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Sunday, April 3, 2011

Nightmaid on Elm Street

Disclaimer: The following story is not going to surprise anyone.

We let our maid go last week. This is the infamous Imtiaz who Suleiman claimed was my sweetheart. Anything but, as it turned out. She was hired a day after I landed in Karachi in January with my kids, exhausted and beleagured, looking to settle down again post-international move and desperate to get some rest. She immediately hit it off with my kids and came with the guarantee of someone who had the guarantee of someone else. So we hired Imtiaz.

We were initially a little unsettled by the new nanny's top-to-toe abaaya and nikab action. Who knew what hang-ups came with that garb? What if she refused to run to the store to get a packet of milk? What if we had to leave quickly and she was taking forever to get all the layers on? Even worse, what if she considered Azfar, the driver and the cleaner all na-mehram and I was doomed to have Darth Vader gliding around my house all day?

Our fears were misplaced. The moment Imtiaz's guarantor left, off came the abaaya and underneath it was revealed the most bejewelled, exceedingly pink jora I've ever seen in my life. I wouldn't be surprised if her previous employers are missing a chandelier. I'm still picking up the stray diamontees from that jora from around the house and am fully prepared for one to appear in Zain's potty one of these days. 

Next, a comprehensive collection of creams and cosmetics quickly got arrayed on her bathroom shelf. Imtiaz, as it turned out, was an early bloomer; and once she'd started, she wouldn't blooming stop. A week into her employment, Vader's dupatta was casually flung across her neck; two weeks later, it was nowhere to be seen. When she was going to her brother's house to visit, however, she'd appear from her room in Dark Lord mode. And when she would return from there, she'd bring more fantastic outfits with her. It was all extremely confusing.

One thing we realised quite early into her stay with us was that she loved talking on the phone. I'm pretty sure she must've had a post-paid connection because no phone card on Earth could let anyone talk for that long. (Our friend Sarfraz told us recently that his son's nanny has a similar issue and he is expecting her to grow an extra bone that'll help hold the phone between her ear and shoulder. He thinks it may lead to an evolved race of skewed-shoulder people.) Anyway, so we told Imtiaz that she should avoid the phone while she was working. We told her that it was unprofessional. She looked like she had no idea what we were talking about (professionalism? Whaaat?) but cut down on the calls. Now she would skip dinner and retire to her room early to talk on the phone.

By this time, I was beginning to imagine what might happen if one day Imtiaz's husband in Punjab, father of her five children, turned up at our door in Karachi to meet her and discovered that she'd absconded with a phone buddy three days earlier. Although technically she wasn't a minor, it was understood that because she lived in my house I was responsible for protecting her and her Virtue. (This is not an impossible scenario, btw. Another friend's maid ran off with the neighbour's driver one day and her family started harassing the employers about her disappearance, first lodging an FIR against them for abducting her and then going to a Minister to ask for justice. Unfortunately, my friend's brother-in-law looked like the classic villain you see on PTV, replete with white shalwar qamees and big moustache. Within a couple of days, there were television crews outside my friend's house, covering the tragedy of a young, innocent girl who'd been kidnapped by a rich man for his pleasure. The aforementioned rich man immediately pledged his cooperation to the police and, on HIS suggestion, when the police traced the girl's cell phone calls, it turned out she'd been talking to her family all along. They'd set the whole thing up to get money out of the employers. Yes, that was a very long incident to relate in parantheses.)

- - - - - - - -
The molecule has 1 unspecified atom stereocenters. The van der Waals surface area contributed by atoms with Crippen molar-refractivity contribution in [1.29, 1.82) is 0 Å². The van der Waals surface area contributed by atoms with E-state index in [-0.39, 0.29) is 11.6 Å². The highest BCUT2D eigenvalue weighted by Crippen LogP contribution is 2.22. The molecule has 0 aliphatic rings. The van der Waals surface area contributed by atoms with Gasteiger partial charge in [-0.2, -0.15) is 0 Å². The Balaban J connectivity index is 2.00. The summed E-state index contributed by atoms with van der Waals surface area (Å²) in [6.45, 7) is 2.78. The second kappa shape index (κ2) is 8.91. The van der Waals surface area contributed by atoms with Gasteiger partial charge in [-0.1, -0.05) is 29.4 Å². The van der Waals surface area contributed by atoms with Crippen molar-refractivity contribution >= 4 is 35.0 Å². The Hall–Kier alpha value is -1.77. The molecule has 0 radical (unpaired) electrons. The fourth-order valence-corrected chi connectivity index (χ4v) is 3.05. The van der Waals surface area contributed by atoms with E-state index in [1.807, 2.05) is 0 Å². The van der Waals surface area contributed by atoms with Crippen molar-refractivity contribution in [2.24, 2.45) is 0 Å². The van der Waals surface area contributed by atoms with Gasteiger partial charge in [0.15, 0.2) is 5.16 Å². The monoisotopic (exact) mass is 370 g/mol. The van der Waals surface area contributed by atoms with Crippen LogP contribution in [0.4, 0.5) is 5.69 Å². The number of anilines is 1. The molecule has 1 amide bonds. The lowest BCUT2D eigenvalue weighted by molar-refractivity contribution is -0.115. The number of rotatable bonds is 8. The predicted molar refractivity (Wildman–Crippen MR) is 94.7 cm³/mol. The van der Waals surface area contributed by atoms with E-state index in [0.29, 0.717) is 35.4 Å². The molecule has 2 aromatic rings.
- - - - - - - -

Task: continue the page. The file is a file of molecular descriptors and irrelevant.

(Ooh, wait, here's another one: yet another friend had an amazing nanny who worked with them for six years or something. When she left, they found out that she'd regularly been entertaining the neighbour's gardener and one other man in her quarter and had gotten pregnant TWICE during the period of her employment with them. There's no moral in this story; she got away with it.)

Things came to a head when Imtiaz suddenly took off on the 22nd of March with her brother, claiming that he was taking her to the doctor. After that, her phone was constantly off. When we got through to the brother, it turned out that he wasn't her brother at all... he was her cousin (if you're desi, you'll understand that that's a game changer). He wasn't even with her at the time and didn't know where she was. She didn't call again until the evening of 23rd March, which not-so-coincidentally happened to be a national holiday and the day of Pakistan's World Cup quarter-final match against West Indies. In fact, what really annoyed the hell out of Azfar was that she called right after the man-of-the-match ceremony!

We decided that evening that we weren't confident enough to keep Imtiaz as our children's nanny anymore. If we didn't trust her, we couldn't leave our kids with her. So we let her go.

What idiots! The house is in a mess, the children are upset, breakfast does not magically appear on the table every morning and lunchtime is complete pandemonium! Even the driver's annoyed because he doesn't get his tea on time (and sometimes not at all). We went today to an agency to check out another option for a nanny. We'd asked for a 40+ year-old with proper references this time and were confronted with a lady who was at least in her mid-sixties and couldn't remember her previous employers' name. It was extremely difficult to imagine this person trudging up and down the stairs with Solom, or sprinting after him in the park when he made his usual mad dash towards the road.

Bottom line: it's BEEN HELL! I've got work and laundry piling up and it's taken me eight days to write this blog entry! I'm drowning here! So if anyone in Karachi is migrating to Dubai or Chicago or wherever and is looking to pass on their amazing maid to a good household (yes, that's us) PLEASE LET ME KNOW.

And if you have a maid horror story, of course, do share so that I can convince myself that letting Imtiaz go was, in fact, the right thing to do and not the stupidest act on the face of the planet. Thanks.


  1. WHOA!

    I want to hear more about her clothes